AUGUSTA — Ralph Werber knelt on the balcony stairs at the Augusta Colonial Theater, pulling out old carpet staples with vise grips and a hammer.

“I’ve seen movies in here when I was a kid,” he said. “I’d like to see it restored.”

Slapping his hand on the narrow wooden floor boards, the 71-year-old East Pittston man added, “I’d like to sit right here and watch a movie rather than go to the new theater in Augusta.”

Werber was one of several volunteers working on Saturday as dozens of people toured the 1913 theater on Water Street to marvel at what remained of the building that showed its last film in 1969 and which has seen a lot of damage from weather in the intervening years.

The theater is open 10 a.m.-2 p.m. each Saturday through the fall, with members of the Augusta Colonial Theater Inc. board available to answer questions, lead tours and sign up supporters.

Werber was in one of the 1,100 seats — wooden in the balcony and cushioned on the main level —that once filled the theater when he saw the 1968 “Night of the Living Dead” and “Barbarella.”


“That was my last trip here,” he said.

Linda Jean, of Cape Cod, saw the “open for tours” sign as she headed for her nephew’s store, Merkaba Sol, and couldn’t resist peeking inside the theater building.

“I was born in Augusta, raised in Augusta and went through college in Augusta,” said Jean, 61. “I remember coming here as a young child. You’d get a quarter from your parents to come here.”

Jean’s father owned Pat’s Barbershop, not far from the theater, so she was a regular moviegoer. As she stood in the middle of the theater watching volunteers work, she looked beyond the gaping holes in the floor and the bits of tin hanging from the ceiling, recalling that she and her sister might well have performed a tap dance on the small stage years ago.

“I would love to see it finished,” she said. “I think this is great.”

Theater board member Larry Fleury welcomed couples and families as they came through on Saturday and took photos of the old projection room in the balcony and the medallions above the stage exits and mugged it up as they crossed the stage. Yellow danger tape cordoned off unsafe areas, work lights brightened the interior and music played in the background.


“The acoustics are great,” said Chris Selwood, his face and hands sooty from scrabbling under the small stage and pulling out heavy iron or cast aluminum ends with the stylized “C” for Colonial. They marked the last seat in each aisle on the main floor.

Selwood, of Augusta, had already located one complete cushioned seat and one wooden one and hoped they could be restored for display.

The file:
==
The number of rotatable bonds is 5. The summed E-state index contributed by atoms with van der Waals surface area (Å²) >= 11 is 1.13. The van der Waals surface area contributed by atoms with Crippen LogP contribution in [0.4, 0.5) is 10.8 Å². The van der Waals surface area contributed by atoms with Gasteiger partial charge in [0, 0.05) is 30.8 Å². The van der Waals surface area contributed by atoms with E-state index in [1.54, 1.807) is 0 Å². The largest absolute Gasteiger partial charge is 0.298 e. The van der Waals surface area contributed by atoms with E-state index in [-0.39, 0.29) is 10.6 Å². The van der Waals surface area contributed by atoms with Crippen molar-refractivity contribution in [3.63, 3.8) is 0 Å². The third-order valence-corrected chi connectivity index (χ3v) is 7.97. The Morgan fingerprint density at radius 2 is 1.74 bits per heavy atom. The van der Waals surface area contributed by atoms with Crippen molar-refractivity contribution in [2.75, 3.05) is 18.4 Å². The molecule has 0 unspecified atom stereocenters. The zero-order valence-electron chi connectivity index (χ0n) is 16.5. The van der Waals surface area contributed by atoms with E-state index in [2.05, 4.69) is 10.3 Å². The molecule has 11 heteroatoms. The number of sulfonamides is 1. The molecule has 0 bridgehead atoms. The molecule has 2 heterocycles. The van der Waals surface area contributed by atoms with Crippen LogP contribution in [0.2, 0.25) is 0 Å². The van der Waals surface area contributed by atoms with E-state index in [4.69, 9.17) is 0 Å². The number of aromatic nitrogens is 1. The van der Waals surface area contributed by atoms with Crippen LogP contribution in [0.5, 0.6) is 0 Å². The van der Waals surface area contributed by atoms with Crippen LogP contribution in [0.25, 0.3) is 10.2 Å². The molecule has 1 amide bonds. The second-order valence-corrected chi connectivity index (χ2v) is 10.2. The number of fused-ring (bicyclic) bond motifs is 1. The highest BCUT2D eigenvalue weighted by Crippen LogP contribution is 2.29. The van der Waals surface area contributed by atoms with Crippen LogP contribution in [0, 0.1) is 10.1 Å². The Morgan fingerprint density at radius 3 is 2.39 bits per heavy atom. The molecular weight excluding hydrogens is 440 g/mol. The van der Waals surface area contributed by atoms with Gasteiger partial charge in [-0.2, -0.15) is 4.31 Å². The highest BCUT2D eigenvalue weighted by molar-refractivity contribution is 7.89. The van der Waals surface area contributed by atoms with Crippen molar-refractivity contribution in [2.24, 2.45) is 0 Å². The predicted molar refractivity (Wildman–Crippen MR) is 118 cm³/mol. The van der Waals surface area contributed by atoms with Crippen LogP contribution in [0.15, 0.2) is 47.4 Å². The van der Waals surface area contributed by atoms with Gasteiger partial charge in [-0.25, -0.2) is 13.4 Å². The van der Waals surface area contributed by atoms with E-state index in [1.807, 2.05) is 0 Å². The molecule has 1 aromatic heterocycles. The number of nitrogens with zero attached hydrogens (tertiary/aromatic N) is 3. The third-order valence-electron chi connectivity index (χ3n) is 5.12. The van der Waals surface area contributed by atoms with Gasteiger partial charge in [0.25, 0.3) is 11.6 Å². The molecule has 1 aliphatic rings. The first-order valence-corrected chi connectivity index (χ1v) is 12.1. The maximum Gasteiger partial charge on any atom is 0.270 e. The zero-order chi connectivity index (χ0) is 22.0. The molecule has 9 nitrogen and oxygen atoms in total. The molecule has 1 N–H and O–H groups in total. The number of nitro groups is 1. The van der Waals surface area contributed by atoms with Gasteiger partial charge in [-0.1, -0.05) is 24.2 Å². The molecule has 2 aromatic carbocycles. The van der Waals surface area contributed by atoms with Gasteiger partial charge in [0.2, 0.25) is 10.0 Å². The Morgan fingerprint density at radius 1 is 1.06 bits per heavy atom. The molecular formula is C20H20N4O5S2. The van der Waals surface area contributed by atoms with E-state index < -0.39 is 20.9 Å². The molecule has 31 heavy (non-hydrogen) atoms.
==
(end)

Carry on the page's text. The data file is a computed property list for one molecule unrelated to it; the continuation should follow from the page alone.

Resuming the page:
The self-guided walking loops to the balcony and the stage have proved popular the past few weekends, according to developer Richard Parkhurst, who is president of the Augusta Colonial Theater and who heads the construction committee.

“I feel it’s important to get people in there for them to understand that the building is viable and a beautiful structure,” Parkhurst said.

Restoring the theater for film, performing arts, presentations and any number of other uses has attracted a number of organizations.

Students working with Eric Stark, associate professor of architecture and architecture program coordinator at the University of Maine at Augusta, are measuring the structure to create a full set of architectural plans for the building. The original ones have been lost.


Those plans and then the engineering survey to be done by the engineering firm founded by Edward S. Coffin, former city councilor, will help direct the renovation, Parkhurst said.

“That’s what’s holding us up from implementing suggestions from the February visioning meeting,” Parkhurst said.

The Augusta Colonial Theater is applying for grants to fund the restoration work, and Parkhurst said it will soon seek a fulltime development director who will manage volunteer work, grant writing and implement design and construction work.

Parkhurst said a number of potential investors have already been identified.

Parkhurst also said he expects the building will qualify for about $1.9 million in tax credits for restoration of historic landmarks.

David Greenham, former producing artistic director at the Theater at Monmouth, who is teaching drama at UMA as well as directing programing for the Holocaust & Human Rights Center of Maine at the university, surveyed the scene from the stage on Saturday.


He was involved in the restoration of Cumston Hall as well as the Grange hall in Monmouth.

“It’s a lot of work,” he said.

Greenham, who is on Stark’s committee, said he’s already seen progress in the cleanup. “There’s some restorable things,” he said. “It’s well worth talking about and well worth trying to save.”

Betty Adams — 621-5631

Twitter: @betadams

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